Diane, I am so happy we are so on the same page, it’s unbelievable. That was the happy thought I took away from our meeting. Although we teach different languages in different schools, to different age groups and grades, there was a constant common thread that unites us. What a symbiotic group we form. I think this PLC is rubbing off on us. I feel as if we (members of this blog) have definitely become a CI sub-culture of our own.

      I too join you and Mb and everyone else in thanking Ben for providing a vision that we all embrace, and for maintaining some sort of order here despite us riding through this chaotic wave in education.

      Thank you for looking into going into your school next time we meet, that is a great idea, but if it doesn’t work out we have other options.

      Lastly, I’m eager for that French teacher to contact me. Besides Bernard Rizotto who is also a member of this PLC, and teaches in another state, I do not know of any other French native speaker teaching French using CI. That is sweet music to my ears.

      Please do take a look at the links, and sorry I didn’t include them in my email b/c there were already posted here. Let Ben or I know what session would be of interest to you. We’ll make sure to find coverage for it, with our undercover agents, and get back with a report here!

      Enjoy the rest of your summer despite this weird weather we’re having up here and looking forward to meeting again in August.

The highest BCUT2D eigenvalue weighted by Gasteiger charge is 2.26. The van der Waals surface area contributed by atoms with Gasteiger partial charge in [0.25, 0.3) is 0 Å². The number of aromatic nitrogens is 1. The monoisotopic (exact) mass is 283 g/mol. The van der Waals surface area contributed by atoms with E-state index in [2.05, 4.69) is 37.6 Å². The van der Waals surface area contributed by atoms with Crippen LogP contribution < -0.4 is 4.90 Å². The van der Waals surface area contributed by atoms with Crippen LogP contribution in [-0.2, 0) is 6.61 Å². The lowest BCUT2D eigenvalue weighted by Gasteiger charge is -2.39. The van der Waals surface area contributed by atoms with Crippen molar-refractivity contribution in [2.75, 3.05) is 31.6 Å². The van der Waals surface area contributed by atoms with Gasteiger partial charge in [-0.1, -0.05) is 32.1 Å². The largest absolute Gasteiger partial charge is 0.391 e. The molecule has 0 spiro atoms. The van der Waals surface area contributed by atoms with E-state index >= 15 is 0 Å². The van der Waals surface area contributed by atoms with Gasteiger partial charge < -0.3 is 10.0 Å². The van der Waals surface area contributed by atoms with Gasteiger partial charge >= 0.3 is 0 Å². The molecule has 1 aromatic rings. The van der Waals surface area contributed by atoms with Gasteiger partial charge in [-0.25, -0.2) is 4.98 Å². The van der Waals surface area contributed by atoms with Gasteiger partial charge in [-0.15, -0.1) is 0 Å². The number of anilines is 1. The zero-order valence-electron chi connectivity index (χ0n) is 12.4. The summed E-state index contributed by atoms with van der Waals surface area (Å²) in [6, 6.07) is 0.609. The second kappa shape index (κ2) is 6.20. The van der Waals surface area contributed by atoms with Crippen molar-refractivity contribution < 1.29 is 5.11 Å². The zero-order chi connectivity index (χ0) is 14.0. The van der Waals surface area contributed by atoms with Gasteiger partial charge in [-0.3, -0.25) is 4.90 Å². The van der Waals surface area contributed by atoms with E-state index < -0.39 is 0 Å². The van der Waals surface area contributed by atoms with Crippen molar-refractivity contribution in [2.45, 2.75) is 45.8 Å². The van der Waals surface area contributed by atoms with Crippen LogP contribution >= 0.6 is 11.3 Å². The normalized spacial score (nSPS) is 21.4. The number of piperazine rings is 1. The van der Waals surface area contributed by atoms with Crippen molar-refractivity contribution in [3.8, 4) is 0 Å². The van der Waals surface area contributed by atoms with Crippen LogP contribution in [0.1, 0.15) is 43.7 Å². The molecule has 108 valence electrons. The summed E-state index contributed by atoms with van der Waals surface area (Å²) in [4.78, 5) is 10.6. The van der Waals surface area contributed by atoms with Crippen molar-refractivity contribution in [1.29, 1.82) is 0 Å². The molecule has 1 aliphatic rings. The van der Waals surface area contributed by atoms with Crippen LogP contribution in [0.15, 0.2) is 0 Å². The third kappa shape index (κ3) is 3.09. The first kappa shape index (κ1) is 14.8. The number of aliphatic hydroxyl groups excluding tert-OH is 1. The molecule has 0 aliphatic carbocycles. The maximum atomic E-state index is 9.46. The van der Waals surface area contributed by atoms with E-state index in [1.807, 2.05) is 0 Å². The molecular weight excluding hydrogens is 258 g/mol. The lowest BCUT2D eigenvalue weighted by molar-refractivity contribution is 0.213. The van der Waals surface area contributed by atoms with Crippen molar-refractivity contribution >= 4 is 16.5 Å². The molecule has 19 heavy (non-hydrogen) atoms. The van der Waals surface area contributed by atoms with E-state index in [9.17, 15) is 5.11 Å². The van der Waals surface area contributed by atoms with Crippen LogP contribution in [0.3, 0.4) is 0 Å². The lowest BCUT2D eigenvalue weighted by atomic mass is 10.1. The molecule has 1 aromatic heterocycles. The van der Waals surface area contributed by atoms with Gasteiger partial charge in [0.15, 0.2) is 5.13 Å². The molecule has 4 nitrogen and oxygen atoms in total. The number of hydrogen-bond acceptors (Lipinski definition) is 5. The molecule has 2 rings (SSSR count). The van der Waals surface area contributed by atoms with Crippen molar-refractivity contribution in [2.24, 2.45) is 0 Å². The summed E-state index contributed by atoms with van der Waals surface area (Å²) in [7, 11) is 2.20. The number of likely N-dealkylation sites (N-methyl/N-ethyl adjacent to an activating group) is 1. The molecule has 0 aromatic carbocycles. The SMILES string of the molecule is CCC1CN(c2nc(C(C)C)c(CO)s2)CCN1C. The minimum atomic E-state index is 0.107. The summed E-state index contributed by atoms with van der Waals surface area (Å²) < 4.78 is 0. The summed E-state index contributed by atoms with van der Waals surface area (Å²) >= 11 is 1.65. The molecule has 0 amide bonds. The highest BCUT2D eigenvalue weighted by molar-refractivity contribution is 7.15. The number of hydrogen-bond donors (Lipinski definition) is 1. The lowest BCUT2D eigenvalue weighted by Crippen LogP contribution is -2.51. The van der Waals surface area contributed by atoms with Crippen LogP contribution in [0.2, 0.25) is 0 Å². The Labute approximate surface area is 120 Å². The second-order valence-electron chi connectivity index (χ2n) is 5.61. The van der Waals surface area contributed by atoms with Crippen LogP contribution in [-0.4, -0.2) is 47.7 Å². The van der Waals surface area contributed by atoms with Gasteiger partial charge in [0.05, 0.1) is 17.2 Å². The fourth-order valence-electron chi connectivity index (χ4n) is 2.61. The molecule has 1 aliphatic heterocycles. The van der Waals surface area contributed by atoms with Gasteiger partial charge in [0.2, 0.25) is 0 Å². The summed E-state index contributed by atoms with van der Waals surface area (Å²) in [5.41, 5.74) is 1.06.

8. Sabrina and Ben: let Jen and I know when you have that Chicago conference, and we’ll fly on out to attend!!!! (we actually flew back from Breckenridge together last year — same plane!!! and we had met each other in Breckenridge! Now we’re buds!!!)
    @Jen…I am all “in” for get togethers — Skip wants to have more; we can plan on having some over here in Western Maine so you can attend more easily. 🙂 But, you are STILL invited to observe me ANY time!!! Thanks again for letting me observe YOU — it helped me tremendously!!

    1. Just a reminder that WE HAVE SET A DATE FOR THE NEXT PEER COACHING SESSION. It will be on August 22 at the same location (USM – Lewiston Auburn College) in room 107 from 9-3. We would love to have as many attend as possible!

      I am pretty sure I shared here about our spring peer coaching meeting but I am going to post it again just because Sabrina did and much of what I wrote (a few days after we met) is very similar to what she shared…